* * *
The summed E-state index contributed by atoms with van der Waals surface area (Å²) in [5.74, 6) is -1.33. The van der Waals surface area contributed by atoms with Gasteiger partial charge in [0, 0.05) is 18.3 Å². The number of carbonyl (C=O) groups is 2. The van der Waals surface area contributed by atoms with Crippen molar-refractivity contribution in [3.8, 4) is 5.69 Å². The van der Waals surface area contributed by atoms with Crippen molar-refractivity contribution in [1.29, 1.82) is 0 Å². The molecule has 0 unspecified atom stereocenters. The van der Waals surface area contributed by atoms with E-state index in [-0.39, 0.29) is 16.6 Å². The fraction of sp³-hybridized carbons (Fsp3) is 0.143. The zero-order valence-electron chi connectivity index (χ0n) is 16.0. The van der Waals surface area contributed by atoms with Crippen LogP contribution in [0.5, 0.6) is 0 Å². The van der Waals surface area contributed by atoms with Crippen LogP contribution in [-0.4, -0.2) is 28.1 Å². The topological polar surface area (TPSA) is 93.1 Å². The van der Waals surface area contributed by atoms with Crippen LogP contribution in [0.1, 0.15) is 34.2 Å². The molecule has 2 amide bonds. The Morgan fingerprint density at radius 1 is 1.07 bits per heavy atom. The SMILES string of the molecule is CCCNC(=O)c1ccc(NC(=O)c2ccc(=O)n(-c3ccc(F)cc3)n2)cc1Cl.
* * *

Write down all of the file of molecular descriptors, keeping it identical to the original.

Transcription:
The summed E-state index contributed by atoms with van der Waals surface area (Å²) in [5.74, 6) is -1.33. The van der Waals surface area contributed by atoms with Gasteiger partial charge in [0, 0.05) is 18.3 Å². The number of carbonyl (C=O) groups is 2. The van der Waals surface area contributed by atoms with Crippen molar-refractivity contribution in [3.8, 4) is 5.69 Å². The van der Waals surface area contributed by atoms with Crippen molar-refractivity contribution in [1.29, 1.82) is 0 Å². The molecule has 0 unspecified atom stereocenters. The van der Waals surface area contributed by atoms with E-state index in [-0.39, 0.29) is 16.6 Å². The fraction of sp³-hybridized carbons (Fsp3) is 0.143. The zero-order valence-electron chi connectivity index (χ0n) is 16.0. The van der Waals surface area contributed by atoms with Crippen LogP contribution in [0.5, 0.6) is 0 Å². The van der Waals surface area contributed by atoms with Crippen LogP contribution in [-0.4, -0.2) is 28.1 Å². The topological polar surface area (TPSA) is 93.1 Å². The van der Waals surface area contributed by atoms with Crippen LogP contribution in [0.1, 0.15) is 34.2 Å². The molecule has 2 amide bonds. The Morgan fingerprint density at radius 1 is 1.07 bits per heavy atom. The SMILES string of the molecule is CCCNC(=O)c1ccc(NC(=O)c2ccc(=O)n(-c3ccc(F)cc3)n2)cc1Cl.